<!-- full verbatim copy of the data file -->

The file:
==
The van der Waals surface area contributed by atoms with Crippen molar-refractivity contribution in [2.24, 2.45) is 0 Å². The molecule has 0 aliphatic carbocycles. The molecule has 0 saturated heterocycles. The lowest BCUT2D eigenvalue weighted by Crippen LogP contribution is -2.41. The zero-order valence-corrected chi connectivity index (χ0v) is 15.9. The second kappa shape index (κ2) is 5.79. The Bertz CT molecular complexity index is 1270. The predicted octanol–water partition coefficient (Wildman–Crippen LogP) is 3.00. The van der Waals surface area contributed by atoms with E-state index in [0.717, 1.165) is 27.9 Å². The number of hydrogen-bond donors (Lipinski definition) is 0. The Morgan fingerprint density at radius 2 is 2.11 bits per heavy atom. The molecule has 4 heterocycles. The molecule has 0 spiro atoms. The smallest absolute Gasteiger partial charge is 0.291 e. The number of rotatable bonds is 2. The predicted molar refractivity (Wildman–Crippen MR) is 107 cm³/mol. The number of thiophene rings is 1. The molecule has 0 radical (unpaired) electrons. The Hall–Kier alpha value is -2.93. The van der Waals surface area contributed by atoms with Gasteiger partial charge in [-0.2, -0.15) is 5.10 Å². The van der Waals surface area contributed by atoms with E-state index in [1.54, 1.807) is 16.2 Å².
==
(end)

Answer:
The van der Waals surface area contributed by atoms with Crippen molar-refractivity contribution in [2.24, 2.45) is 0 Å². The molecule has 0 aliphatic carbocycles. The molecule has 0 saturated heterocycles. The lowest BCUT2D eigenvalue weighted by Crippen LogP contribution is -2.41. The zero-order valence-corrected chi connectivity index (χ0v) is 15.9. The second kappa shape index (κ2) is 5.79. The Bertz CT molecular complexity index is 1270. The predicted octanol–water partition coefficient (Wildman–Crippen LogP) is 3.00. The van der Waals surface area contributed by atoms with E-state index in [0.717, 1.165) is 27.9 Å². The number of hydrogen-bond donors (Lipinski definition) is 0. The Morgan fingerprint density at radius 2 is 2.11 bits per heavy atom. The molecule has 4 heterocycles. The molecule has 0 spiro atoms. The smallest absolute Gasteiger partial charge is 0.291 e. The number of rotatable bonds is 2. The predicted molar refractivity (Wildman–Crippen MR) is 107 cm³/mol. The number of thiophene rings is 1. The molecule has 0 radical (unpaired) electrons. The Hall–Kier alpha value is -2.93. The van der Waals surface area contributed by atoms with Gasteiger partial charge in [-0.2, -0.15) is 5.10 Å². The van der Waals surface area contributed by atoms with E-state index in [1.54, 1.807) is 16.2 Å².